Following Stalin’s death in 1953, the country begins down a path of “De-Stalinization” and the landscape of the Russian culture is shifting once again. When looking at the 1956 module on “Seventeen Moments”, I discovered an interesting change occurring among the masses of Russian civilians. A massive shift of culture took over Russia following the death of Stalin. The “expansion of higher education and technical training had created a more complex and articulated society“. Russian culture was evolving and growing. The work day was reduced from eight hours to seven hours, and the work week was reduced from six days to five. The people were gaining freedom and with that freedom were gaining a cultural identity. One of the biggest parts of this culture growth was sports. With people gaining free time, they began to spend time and energy watching and supporting Russian sports. Soccer and Hockey rose to prominence in Russian culture, as citizens rallied around local and national teams. Watching sports is a leisure activity, but it has never been just a game to any sports fan. Whether it’s hockey or soccer, to be a fan of a team is to have an identity. For the Russian citizen’s that spend their free time watching sports, their team is an identity, a cultural identifier of who they are as a person and as a Russian. It’s a freedom of expression to support a sports team and is an invitation to socialize with other supporters. The support of sports teams after the death of Stalin was the “symbolic culmination of the massive transformations undergone by the entire country“. Below is a picture of a Russian stamp commemorating their national soccer team:
On a larger scale, national sports are a means to show the outside world how strong and unified Russia still is. Cheering on the Russian national team in soccer or hockey gives the citizens of Russia something to rally around, something to identify with, and something to believe in. It’s a unifying experience for the people. The growth of sports stadiums proves the importance and power that sports have in culture. In 1952, Russia had more than 1,000 stadiums which could seat at least 1,500 spectators. By 1960, the number of stadiums that size grew by more than 1,400. And by 1968, the number of stadiums at that size grew again by almost 700 stadiums. The increase from 1,000 stadiums to 3,000 shows the surge and growth of Russian culture and the role that sports played in the culture shift.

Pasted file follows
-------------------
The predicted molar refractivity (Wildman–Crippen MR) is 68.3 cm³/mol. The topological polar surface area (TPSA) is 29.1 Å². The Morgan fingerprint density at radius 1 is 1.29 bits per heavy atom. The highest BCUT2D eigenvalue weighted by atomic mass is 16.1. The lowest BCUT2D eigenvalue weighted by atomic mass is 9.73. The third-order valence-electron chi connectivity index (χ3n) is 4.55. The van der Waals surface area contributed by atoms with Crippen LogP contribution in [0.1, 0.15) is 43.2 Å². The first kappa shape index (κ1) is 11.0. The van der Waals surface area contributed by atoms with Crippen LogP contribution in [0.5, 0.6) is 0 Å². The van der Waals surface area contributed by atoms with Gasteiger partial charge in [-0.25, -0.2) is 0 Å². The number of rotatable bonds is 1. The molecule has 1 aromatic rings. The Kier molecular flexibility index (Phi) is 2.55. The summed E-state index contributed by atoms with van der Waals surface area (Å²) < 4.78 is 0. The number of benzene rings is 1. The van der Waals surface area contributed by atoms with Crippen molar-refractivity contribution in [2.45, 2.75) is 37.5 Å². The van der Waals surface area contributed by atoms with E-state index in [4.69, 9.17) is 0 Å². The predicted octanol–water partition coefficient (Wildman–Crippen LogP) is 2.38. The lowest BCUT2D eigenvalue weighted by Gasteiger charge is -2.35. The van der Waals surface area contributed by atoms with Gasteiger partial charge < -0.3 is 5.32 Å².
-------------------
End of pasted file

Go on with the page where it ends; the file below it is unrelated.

In 1957, Russia invited numerous countries to compete in the World Ice Hockey Championships that were hosted in Moscow. The massive hockey event hosted in Russia, allowed the Russians to display their support as a nation to opposing countries and “show off” their nation by hosting the teams in their capital city. All countries accepted their invitations to the tournament, except for the United States. The United States State Department refused to issue visas to the hockey team to attend the event in Moscow, stopping them from travelling to the tournament. I honestly believe that this is because the United States knew that the hockey tournament in Moscow was more than a hockey tournament. It really is more than a game; this tournament was a display of nationalism and patriotism. Hosting the event against the Americans in this time period was a symbolic and monumental event that the U.S was safer avoiding. Winning a game over a rival country was a symbolic display of power and control. Had the Americans gone and lost this hockey game in Moscow, they would look weaker and lesser, and would have had to “retreat” back to the United States. That may sound childish and unbelievable, but in any form of match up between the United States and Russia, whether in war or in hockey, neither side will want to lose or look weak in any way. It really is more than just a game to both countries. Besides the 1980 ‘Miracle on Ice’ sports moments like these are often lost in history and undervalued when looking at countries’ cultures. I believe that this is important to Russian culture, and was extremely valuable in shaping and molding the post-Stalin culture in Russia.